Although Washington is the headquarters for most federal operations, it no longer is the place to be for career employees looking at what is in their paycheck, and what they will someday get as a pension.

Starting this month, white-collar government workers in New York City, Los Angeles and San Francisco will be paid 8 percent more than their counterparts here. Their higher pay scales will also boost pensions, which are based on length of service and their highest three-year average salary. Their higher salaries will also allow them to invest more in their tax-deferred thrift savings plan accounts.

Because of the special geographic adjustment for U.S. workers in those three high-cost areas, a contracting specialist in the first step of Grade 11 in New York City will receive $33,605 per year, compared with $31,116 for a counterpart in Washington (or Dallas, or Norfolk).

A GS 9 mathematician or vocational technical instructor here, or in Louisville, or Salt Lake City, will be paid $25,717, while someone doing the same job in San Francisco will start at $27,774.

A GS 5 supply technician or building management specialist here or in Oklahoma City or Sacramento with several years' experience will make $18,671, while that same employee in Los Angeles would get $20,165 in the fourth step of the same grade.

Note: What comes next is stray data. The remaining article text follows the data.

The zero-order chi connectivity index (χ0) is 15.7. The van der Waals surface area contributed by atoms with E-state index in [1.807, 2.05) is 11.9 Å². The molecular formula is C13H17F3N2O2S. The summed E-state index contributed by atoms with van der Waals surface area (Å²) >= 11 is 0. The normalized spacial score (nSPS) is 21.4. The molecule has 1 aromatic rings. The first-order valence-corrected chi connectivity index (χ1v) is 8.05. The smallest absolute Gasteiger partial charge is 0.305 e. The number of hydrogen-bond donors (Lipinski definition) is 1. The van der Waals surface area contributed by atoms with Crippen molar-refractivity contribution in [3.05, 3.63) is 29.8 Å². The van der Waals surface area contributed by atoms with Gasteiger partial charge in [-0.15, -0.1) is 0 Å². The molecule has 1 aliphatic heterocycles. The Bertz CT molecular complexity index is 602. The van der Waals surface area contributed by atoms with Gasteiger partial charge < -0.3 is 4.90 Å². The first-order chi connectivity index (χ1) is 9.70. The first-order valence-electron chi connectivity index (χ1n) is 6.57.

Those higher pay rates were authorized by the president on top of the regular 4.1 percent pay raise that went to all white-collar workers regardless of where they live. They will be considered as base pay, meaning higher pensions and life insurance benefits for workers in the special pay cities.

Area politicians will push bills to raise pay here. But the best chance probably will be to persuade the White House that federal workers here deserve geographic pay differentials, too.

Here's a look at the new federal pay scales reflecting the 4.1 percent pay raise here, and the effect of that raise, plus the new 8 percent differential for the other cities:

Washington/Baltimore

GS 1, $11,015 to $13,776; GS 2, $12,385 to $15,590; GS 3, $13,515 to $17,574; GS 4, $15,171 to $19,725; GS 5, $16,973 to $22,067; GS 6, $18,919 to $24,598; GS 7, $21,023 to $27,332; GS 8, $23,284 to $30,268; GS 9, $25,717 to $33,430; GS 10, $28,322 to $36,818; GS 11, $31,116 to $40,449; GS 12, $37,294 to $48,481; GS 13, $44,348 to $57,650; GS 14, $52,406 to $68,129; GS 15, $61,643 to $80,138; GS 16, $72,298 to $89,787; GS 17, $83,032 to $94,104; GS 18, $97,317.

New York/L.A./San Francisco

GS 1, $11,896 to $14,878; GS 2, $13,376 to $16,837; GS 3, $14,596 to $18,900; GS 4, $16,385 to $21,303; GS 5, $18,331 to 23,832; GS 6, $20,433 to $26,566; GS 7, $22,705 to $29,519; GS 8, $25,147 to $32,689; GS 9, $27,774 to $36,104; GS 10, $30,588 to $39,763; GS 11, $33,605 to $43,685; GS 12, $40,278 to $52,359; GS 13, $47,896 to $62,262; GS 14, $56,598 to $73,579; GS 15, $66,574 to $86,549; GS 16, $78,082 to $96,970; GS 17, $89,675 to $101,632; GS 18, $105,102.